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Posted by on Jul 19, 2016 in Automotive | 0 comments

How Scheduled Car Maintenance Can Ultimately Save You Money

Savings_Maintenance

Keeping on top of your vehicle maintenance will cost some money upfront. However, this investment can pay big dividends down the road, especially when you go to sell or trade-in your vehicle. Discover how people will know if your car has been well-maintained and the impact this will have on the value in a private sale or trade-in situation at a dealership. We’ll also outline several ways to keep track of the services due on your vehicle and how to cut costs on these important tasks.

Know the Value of a Well-Maintained Automobile
There’s no question that the condition of the automobile plays a large role in its value. However, what many people don’t realize is that there have been new developments in the tools used to evaluate an automobile.

In the past, buyers and sellers would simply state the condition of a vehicle as poor, fair, good or excellent. Although these levels are still utilized in pricing guides, vehicle history reports now include documented maintenance and the mileage at which these services occurred. This paper trail paints a picture of how well the automobile was cared for. These results are calculated into a value-based report. The documents are available online to consumers as well as dealerships. Both buyers and sellers should use this information in the negotiation process.

Keep Track of Paperwork
To put yourself in the best position for a sale or trade-in, keep track of your car history paperwork. When you bring home that new or used vehicle, the first thing you need to do is create a dedicated folder for it. There’s a lot of paperwork associated with the purchase of an automobile, and this belongs in your folder. As time moves on you will collect receipts for motor vehicle records, warranty repairs, completed recalls, maintenance services, parts and accessory purchases, cleaning supplies and detail services. All of these things will go in your folder.

Few sellers have a rock-solid, organized history starting with the date of purchase, but now you will. If you sell the automobile to a private party, you’ll be able to instill a level of confidence that your competition will not. Even if you decide to trade the vehicle at a dealership, they will have to consider these records into the value of the trade.

Stay on Top of Vehicle Maintenance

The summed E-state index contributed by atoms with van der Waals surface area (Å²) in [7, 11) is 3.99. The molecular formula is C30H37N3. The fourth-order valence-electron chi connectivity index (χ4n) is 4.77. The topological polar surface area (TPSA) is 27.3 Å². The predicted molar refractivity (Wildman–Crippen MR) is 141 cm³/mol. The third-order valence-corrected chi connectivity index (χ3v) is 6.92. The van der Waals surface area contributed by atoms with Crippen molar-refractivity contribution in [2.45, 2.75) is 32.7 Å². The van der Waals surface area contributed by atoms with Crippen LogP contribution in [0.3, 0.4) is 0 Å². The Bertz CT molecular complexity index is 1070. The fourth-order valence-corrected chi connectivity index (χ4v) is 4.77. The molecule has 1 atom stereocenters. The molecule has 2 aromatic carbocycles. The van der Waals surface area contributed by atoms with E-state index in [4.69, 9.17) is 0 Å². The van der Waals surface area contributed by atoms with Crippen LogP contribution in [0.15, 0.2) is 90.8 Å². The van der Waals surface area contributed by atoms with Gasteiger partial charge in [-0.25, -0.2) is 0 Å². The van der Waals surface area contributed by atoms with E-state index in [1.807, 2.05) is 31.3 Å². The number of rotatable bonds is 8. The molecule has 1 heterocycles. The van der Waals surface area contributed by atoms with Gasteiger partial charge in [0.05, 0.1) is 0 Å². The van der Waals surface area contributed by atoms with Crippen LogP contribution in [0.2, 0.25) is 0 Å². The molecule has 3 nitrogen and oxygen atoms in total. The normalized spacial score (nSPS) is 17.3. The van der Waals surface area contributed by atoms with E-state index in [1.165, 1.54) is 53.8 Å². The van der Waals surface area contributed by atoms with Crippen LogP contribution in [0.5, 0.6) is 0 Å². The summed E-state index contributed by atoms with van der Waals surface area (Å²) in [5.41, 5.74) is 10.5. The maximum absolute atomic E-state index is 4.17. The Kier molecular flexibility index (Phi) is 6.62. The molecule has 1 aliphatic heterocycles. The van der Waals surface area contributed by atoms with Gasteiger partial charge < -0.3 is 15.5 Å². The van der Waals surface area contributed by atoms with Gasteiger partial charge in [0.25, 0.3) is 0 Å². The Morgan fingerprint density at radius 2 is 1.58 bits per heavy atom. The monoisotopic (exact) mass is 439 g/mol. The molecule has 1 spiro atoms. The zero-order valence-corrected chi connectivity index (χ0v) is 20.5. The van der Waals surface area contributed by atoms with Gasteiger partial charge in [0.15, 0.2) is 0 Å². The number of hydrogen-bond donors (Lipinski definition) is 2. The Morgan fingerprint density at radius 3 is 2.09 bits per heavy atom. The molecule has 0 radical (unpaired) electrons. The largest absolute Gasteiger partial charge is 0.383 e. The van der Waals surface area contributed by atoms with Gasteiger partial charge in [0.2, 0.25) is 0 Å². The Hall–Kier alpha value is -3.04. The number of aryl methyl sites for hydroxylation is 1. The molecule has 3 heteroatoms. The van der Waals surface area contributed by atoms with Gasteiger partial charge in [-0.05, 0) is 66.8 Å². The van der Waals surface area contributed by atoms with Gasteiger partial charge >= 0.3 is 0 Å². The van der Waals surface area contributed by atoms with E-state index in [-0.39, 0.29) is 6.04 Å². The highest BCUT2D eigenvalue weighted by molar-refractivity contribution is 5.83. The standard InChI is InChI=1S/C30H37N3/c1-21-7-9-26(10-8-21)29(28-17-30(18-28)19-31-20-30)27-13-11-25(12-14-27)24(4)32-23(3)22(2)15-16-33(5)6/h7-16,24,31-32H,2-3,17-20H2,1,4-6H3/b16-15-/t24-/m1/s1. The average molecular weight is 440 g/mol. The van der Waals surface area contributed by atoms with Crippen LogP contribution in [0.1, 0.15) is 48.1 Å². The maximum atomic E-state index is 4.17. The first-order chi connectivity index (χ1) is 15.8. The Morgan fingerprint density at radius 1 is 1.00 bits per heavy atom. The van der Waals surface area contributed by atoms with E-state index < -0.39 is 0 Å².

The first place to look for required maintenance is the owner’s manual. I know this sounds obvious, but very few people actually read the most important document that comes with a car. Some manufacturers do an excellent job of providing detailed information in their maintenance section. Take advantage of this by studying the information and becoming an expert on what’s due on your specific automobile. Take this a step further by learning what types of fluids it uses and their capacities.

Now that we are in the age of the Internet of Everything, some car manufacturers and app developers have released apps to help us track vehicle maintenance, provide recommendations, pay bills and get advice from the car community. Large fleet companies have been taking advantage of these kinds of software programs for decades. Now we can use the same powerful tools. Finally, if you’re in a used car situation and don’t have access to the original owner’s manual, it’s easy to get one. You can order these important books at the dealership’s parts department, but they’re often available for free online in PDF format.

Save Money on Vehicle Maintenance
Of course the obvious way to save money on vehicle maintenance is to perform it yourself. Although the automobile has become a complicated piece of machinery, changing wiper blades, cabin filters and engine air filters remains a relatively basic operation on most automobiles. For those ready, willing and able to get their hands dirty, big savings is the payoff. As an example, an air filter at a dealership can cost $25-$50. At retail automotive part stores most air filters fall into the $10-$15 price range.

When shopping for parts, take advantage of the fact that the competition is fierce between these well-established auto-parts franchises to save even more money. All of the major stores offer price matching and reward type programs. Surrendering your email is a small price to pay for coupons that save you $5-$20 off in-store purchases. When you sign up for the rewards programs you may also receive a monthly sales flyer that can provide even more savings on things you’ll need anyway.

Not everyone who wants to save money falls into the category of a do-it-yourselfer. Fortunately, there’s an opportunity for both groups to save money on car maintenance. Whether you check your vehicle in for service at a new car dealership, private repair facility or a retail automotive service center, all of these organizations also want your email address. In the same way that the parts store uses a rewards program, these businesses provide regular discounts and monthly specials to keep customers coming back.

Finally, while maintaining your car is essential in keeping up its value, make sure you’re only performing recommended or required services. Many quick lube oil change businesses rely on up-selling additional services during an oil change to actually turn a profit. However, modern automobiles often have extended life fluids and maintenance items that don’t need replacement for 100,000 miles. One of the biggest ways to save money is to not buy what you don’t need.

Mark Gittelman is a retired ASE master technician who fuels his passion for cars as a writer for CARFAX , sharing his knowledge with the vehicle savvy and the vehicle illiterate alike.

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